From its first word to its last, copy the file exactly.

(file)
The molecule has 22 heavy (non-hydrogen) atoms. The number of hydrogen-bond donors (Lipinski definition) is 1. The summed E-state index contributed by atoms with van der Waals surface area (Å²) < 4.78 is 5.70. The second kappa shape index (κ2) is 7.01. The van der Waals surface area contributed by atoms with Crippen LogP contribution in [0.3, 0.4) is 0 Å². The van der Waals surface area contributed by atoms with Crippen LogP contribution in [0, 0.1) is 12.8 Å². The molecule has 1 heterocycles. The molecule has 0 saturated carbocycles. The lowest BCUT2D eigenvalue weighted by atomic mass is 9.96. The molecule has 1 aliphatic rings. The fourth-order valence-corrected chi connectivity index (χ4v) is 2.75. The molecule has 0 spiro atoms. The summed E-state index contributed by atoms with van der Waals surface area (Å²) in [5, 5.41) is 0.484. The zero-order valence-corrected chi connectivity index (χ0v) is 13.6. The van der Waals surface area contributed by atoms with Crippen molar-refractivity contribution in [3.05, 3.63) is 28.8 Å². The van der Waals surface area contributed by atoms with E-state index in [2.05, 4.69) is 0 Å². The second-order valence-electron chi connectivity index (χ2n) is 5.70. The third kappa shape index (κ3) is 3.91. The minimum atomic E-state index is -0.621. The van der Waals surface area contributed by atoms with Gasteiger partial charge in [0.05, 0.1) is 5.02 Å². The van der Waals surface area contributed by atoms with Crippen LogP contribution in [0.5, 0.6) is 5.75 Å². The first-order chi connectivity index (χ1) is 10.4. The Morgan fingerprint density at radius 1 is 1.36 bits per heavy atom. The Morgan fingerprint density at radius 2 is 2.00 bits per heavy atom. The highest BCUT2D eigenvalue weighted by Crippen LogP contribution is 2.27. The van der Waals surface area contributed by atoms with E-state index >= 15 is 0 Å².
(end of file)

The molecule has 22 heavy (non-hydrogen) atoms. The number of hydrogen-bond donors (Lipinski definition) is 1. The summed E-state index contributed by atoms with van der Waals surface area (Å²) < 4.78 is 5.70. The second kappa shape index (κ2) is 7.01. The van der Waals surface area contributed by atoms with Crippen LogP contribution in [0.3, 0.4) is 0 Å². The van der Waals surface area contributed by atoms with Crippen LogP contribution in [0, 0.1) is 12.8 Å². The molecule has 1 heterocycles. The molecule has 0 saturated carbocycles. The lowest BCUT2D eigenvalue weighted by atomic mass is 9.96. The molecule has 1 aliphatic rings. The fourth-order valence-corrected chi connectivity index (χ4v) is 2.75. The molecule has 0 spiro atoms. The summed E-state index contributed by atoms with van der Waals surface area (Å²) in [5, 5.41) is 0.484. The zero-order valence-corrected chi connectivity index (χ0v) is 13.6. The van der Waals surface area contributed by atoms with Crippen molar-refractivity contribution in [3.05, 3.63) is 28.8 Å². The van der Waals surface area contributed by atoms with E-state index in [2.05, 4.69) is 0 Å². The second-order valence-electron chi connectivity index (χ2n) is 5.70. The third kappa shape index (κ3) is 3.91. The minimum atomic E-state index is -0.621. The van der Waals surface area contributed by atoms with Gasteiger partial charge in [0.05, 0.1) is 5.02 Å². The van der Waals surface area contributed by atoms with Crippen LogP contribution in [0.5, 0.6) is 5.75 Å². The first-order chi connectivity index (χ1) is 10.4. The Morgan fingerprint density at radius 1 is 1.36 bits per heavy atom. The Morgan fingerprint density at radius 2 is 2.00 bits per heavy atom. The highest BCUT2D eigenvalue weighted by Crippen LogP contribution is 2.27. The van der Waals surface area contributed by atoms with E-state index >= 15 is 0 Å².